AmphibiaWeb - Hyperolius nimbae
Hyperolius nimbae Laurent, 1958
family: Hyperoliidae
genus: Hyperolius

© 2008 Arne Schiotz (1 of 2)
Conservation Status (definitions)
IUCN Red List Status Account Endangered (EN)
National Status None
Regional Status None



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A large Hyperolius (males 30-37 mm, females 34-38 mm). Phase J with hour-glass pattern. Ph. F greyish with black spots and specks. Dorsum shagreened or warty. Webbing extensive. Pupil horizontal. Belongs to a group together with H. tuberculatus and H. hutsebauti, occurring in clearings in the forest belt. Probably closely related to the savanna-living Hyperolius viridiflavus complex.

Distribution and Habitat

Country distribution from AmphibiaWeb's database: Cote d'Ivoire


View distribution map in BerkeleyMapper.
From lowland forest clearings near Mt. Nimba. Known from only a few localities within a few miles of each other, where it is found calling from grass at the edges of large, probably temporary, swamps. The species is abundant and conspicuous here, so it is not likely it has been overlooked at other apparently suitable localities in West Africa.

Life History, Abundance, Activity, and Special Behaviors
Males call from grass at the edge of large swamps. The call is a fast series of clicks with a clear tonal quality, sounding like small bells. Calls were always heard in series, about 7 per second, never singly as in most other Hyperolius. The single call has a well-defined frequency-intensity maximum at about 2400 cps, and sounds very similar to the single call of Hyperolius viridiflavus.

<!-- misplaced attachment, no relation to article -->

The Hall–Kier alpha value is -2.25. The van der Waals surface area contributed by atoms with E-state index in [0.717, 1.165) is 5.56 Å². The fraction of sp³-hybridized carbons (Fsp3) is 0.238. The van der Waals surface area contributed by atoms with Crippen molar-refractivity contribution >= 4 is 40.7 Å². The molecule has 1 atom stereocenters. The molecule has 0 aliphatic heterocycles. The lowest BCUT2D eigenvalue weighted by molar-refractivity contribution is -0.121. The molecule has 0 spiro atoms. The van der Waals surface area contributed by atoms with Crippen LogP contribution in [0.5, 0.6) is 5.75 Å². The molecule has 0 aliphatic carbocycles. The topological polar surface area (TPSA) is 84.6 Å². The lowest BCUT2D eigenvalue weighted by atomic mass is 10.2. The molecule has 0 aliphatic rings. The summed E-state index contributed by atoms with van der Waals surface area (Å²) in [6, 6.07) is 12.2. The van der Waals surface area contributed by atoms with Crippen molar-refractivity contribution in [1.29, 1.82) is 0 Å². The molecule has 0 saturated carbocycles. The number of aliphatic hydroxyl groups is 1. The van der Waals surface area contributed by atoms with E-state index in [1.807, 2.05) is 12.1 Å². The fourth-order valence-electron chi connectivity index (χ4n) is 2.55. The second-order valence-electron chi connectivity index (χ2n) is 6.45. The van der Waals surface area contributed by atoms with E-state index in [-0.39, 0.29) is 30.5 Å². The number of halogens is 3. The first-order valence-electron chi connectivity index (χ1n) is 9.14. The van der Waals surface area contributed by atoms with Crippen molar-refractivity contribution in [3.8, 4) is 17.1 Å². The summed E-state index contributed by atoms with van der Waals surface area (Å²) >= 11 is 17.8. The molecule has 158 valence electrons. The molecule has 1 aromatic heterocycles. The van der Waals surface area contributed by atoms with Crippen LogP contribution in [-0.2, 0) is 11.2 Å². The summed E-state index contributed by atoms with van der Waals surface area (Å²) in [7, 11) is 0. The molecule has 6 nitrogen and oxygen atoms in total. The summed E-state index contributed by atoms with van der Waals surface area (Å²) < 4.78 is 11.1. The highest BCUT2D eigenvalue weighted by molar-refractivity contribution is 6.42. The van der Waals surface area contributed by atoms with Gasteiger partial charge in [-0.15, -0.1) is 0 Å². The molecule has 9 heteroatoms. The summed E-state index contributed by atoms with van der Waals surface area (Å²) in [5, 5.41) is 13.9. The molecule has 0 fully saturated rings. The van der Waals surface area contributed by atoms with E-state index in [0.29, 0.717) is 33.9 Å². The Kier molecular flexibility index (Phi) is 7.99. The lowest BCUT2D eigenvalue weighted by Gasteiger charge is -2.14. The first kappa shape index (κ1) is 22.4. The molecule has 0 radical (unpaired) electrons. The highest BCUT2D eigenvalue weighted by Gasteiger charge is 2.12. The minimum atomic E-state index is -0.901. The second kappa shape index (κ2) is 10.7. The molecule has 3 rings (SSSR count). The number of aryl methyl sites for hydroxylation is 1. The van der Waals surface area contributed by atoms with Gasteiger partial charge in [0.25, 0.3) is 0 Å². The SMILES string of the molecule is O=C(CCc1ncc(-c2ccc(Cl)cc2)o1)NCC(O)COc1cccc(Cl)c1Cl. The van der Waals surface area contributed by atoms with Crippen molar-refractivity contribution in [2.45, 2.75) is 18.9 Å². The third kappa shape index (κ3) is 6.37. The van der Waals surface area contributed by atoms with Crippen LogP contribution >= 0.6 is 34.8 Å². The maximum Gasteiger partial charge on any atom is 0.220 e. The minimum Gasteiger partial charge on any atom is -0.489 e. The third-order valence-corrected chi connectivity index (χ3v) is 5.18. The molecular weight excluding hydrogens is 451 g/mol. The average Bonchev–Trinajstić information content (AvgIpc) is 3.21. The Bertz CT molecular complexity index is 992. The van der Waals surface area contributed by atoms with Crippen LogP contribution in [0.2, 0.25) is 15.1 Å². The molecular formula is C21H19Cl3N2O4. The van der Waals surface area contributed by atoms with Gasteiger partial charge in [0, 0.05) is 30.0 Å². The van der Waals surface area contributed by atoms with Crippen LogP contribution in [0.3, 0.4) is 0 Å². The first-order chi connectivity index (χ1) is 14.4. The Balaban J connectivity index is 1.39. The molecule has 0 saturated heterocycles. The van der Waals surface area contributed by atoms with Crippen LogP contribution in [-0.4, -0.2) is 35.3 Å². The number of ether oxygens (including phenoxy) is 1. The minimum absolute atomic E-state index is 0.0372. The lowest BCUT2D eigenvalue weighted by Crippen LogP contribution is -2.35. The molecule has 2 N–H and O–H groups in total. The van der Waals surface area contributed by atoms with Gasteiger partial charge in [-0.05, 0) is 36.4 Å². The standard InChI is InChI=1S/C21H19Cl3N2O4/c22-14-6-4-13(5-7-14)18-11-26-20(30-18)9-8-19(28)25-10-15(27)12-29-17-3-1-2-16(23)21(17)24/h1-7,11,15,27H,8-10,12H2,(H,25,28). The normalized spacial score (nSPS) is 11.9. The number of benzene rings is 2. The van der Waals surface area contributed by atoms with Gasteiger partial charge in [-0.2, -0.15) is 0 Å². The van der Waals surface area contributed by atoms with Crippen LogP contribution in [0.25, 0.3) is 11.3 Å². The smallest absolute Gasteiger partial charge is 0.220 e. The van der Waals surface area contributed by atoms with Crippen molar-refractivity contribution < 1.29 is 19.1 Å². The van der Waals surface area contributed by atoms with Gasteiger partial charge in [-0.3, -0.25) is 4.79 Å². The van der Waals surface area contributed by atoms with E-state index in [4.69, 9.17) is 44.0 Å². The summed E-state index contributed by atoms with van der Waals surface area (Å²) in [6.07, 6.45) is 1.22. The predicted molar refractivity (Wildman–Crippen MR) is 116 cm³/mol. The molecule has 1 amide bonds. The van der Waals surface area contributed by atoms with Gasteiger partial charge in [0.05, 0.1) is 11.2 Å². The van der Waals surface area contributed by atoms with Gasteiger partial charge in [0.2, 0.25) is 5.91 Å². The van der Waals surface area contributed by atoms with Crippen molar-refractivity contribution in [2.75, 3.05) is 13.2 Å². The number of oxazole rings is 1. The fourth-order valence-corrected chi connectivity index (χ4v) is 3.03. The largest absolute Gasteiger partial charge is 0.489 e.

A member of the H. viridiflavus complex. Sometimes regarded as a subspecies of H. tuberculatus.

This species shows developmental changes in patterning, with two phases, J (juveniles and many mature males) and F (mature females and some mature males). All newly metamorphosed individuals are phase J, which is normally brownish to green with paired light dorsolateral lines, or an hourglass pattern. All females, and some males, develop into phase F before the first breeding season. Phase F is often colorful and variable, showing the diagnostic color characteristics for the species or subspecies. Either well-defined morphs may be present, or graded variation.

This account was taken from "Treefrogs of Africa" by Arne Schiøtz with kind permission from Edition Chimaira publishers, Frankfurt am Main.

Originally submitted by: Arne Schiøtz (first posted 2001-01-29)
Edited by: Kellie Whittaker (2008-09-10)

Species Account Citation: AmphibiaWeb 2008 Hyperolius nimbae <> University of California, Berkeley, CA, USA. Accessed Sep 30, 2022.

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Citation: AmphibiaWeb. 2022. <> University of California, Berkeley, CA, USA. Accessed 30 Sep 2022.

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